Narcan case aims to increase awareness, save lives

  • Recorder Staff/Tom RelihanSarah Ahern of Greenfield demonstrates the use of a new Narcan carrying case designed to increase access to the lifesaving overdose reversal medication and reduce the stigma around opioid addiction.

  • Recorder Staff/Tom RelihanWeAreAllies Inc’s new Narcan carrying case is designed to raise awareness and prevent overdose deaths. The idea rose out of a Opioid Epidemic Hackathon event held in Boston this fall.

For the Gazette
Published: 11/15/2016 12:09:21 AM

GREENFIELD — Minutes matter when a person is experiencing an opioid overdose, and the quicker a person can administer the life-saving medication Narcan, the better are the odds of survival.

Now, one local addiction activist is working with a nonprofit organization that rose out of a recent Opioid Epidemic Hackathon in Boston — We Are Allies Inc. — to develop a field case that will allow people to carry the medication with them without it spoiling, and respond quickly in an emergency.

The bright purple case is designed to be worn outwardly, clipped to a hand bag or belt loop, said Sarah Ahern, the local activist and founder of addiction awareness group End The Stigma.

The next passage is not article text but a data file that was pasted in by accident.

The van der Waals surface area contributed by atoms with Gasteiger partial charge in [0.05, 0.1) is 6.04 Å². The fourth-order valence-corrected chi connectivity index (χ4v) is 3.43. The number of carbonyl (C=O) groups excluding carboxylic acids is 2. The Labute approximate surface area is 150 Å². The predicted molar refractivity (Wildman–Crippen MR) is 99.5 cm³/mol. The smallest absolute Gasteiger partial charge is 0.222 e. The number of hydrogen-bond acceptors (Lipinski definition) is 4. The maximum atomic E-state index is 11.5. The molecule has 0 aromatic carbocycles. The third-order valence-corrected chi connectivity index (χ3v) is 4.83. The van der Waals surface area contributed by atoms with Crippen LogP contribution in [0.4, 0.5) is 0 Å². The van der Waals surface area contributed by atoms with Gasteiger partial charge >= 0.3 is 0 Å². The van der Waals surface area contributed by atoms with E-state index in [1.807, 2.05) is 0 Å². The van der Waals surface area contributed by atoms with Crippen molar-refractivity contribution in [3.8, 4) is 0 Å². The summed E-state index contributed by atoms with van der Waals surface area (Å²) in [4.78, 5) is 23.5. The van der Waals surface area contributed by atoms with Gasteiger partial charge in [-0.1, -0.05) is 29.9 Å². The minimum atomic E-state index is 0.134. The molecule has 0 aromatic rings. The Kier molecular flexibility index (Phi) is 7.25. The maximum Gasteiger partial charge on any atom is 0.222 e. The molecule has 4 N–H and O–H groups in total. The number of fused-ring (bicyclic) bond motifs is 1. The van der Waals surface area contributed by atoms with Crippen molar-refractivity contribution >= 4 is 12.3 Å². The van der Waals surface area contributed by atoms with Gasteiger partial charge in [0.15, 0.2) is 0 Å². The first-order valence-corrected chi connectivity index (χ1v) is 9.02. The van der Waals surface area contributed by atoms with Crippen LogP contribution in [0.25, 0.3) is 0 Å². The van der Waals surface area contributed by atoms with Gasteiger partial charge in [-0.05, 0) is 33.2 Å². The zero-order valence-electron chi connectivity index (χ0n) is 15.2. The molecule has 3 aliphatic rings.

“The idea is to destigmatize the disease and enlist a community response,” Ahern said.

Ahern said the organization plans to develop a website and smartphone application that would allow carriers to use a personal identification number that comes with each case to have their location entered into a GPS system. The app could then be activated by an overdose victim on their own phone to quickly locate the nearest case and get help or send out an alert to carriers.

“Currently, when someone overdoses in our community, you don’t know who is carrying naloxone (the active ingredient in Narcan),” Ahern
said. “I always carry it, but it’s in my purse, not out in the open. You’re going to call 911, that’s obvious, but who’s nearby?”

Newer, stronger opioids like fentanyl and carfentanil make acting quickly to provide a dose of naloxone even more crucial, Ahern said.

“What’s coming is scary, and that’s why we need this,” she said.

The material the hard-shell case is made of is designed to control the temperature within and keep the medication fresh, Ahern said. The Massachusetts College of Pharmacy is currently testing the product to make sure the medication stays stable.

Ahern can be reached for more information at

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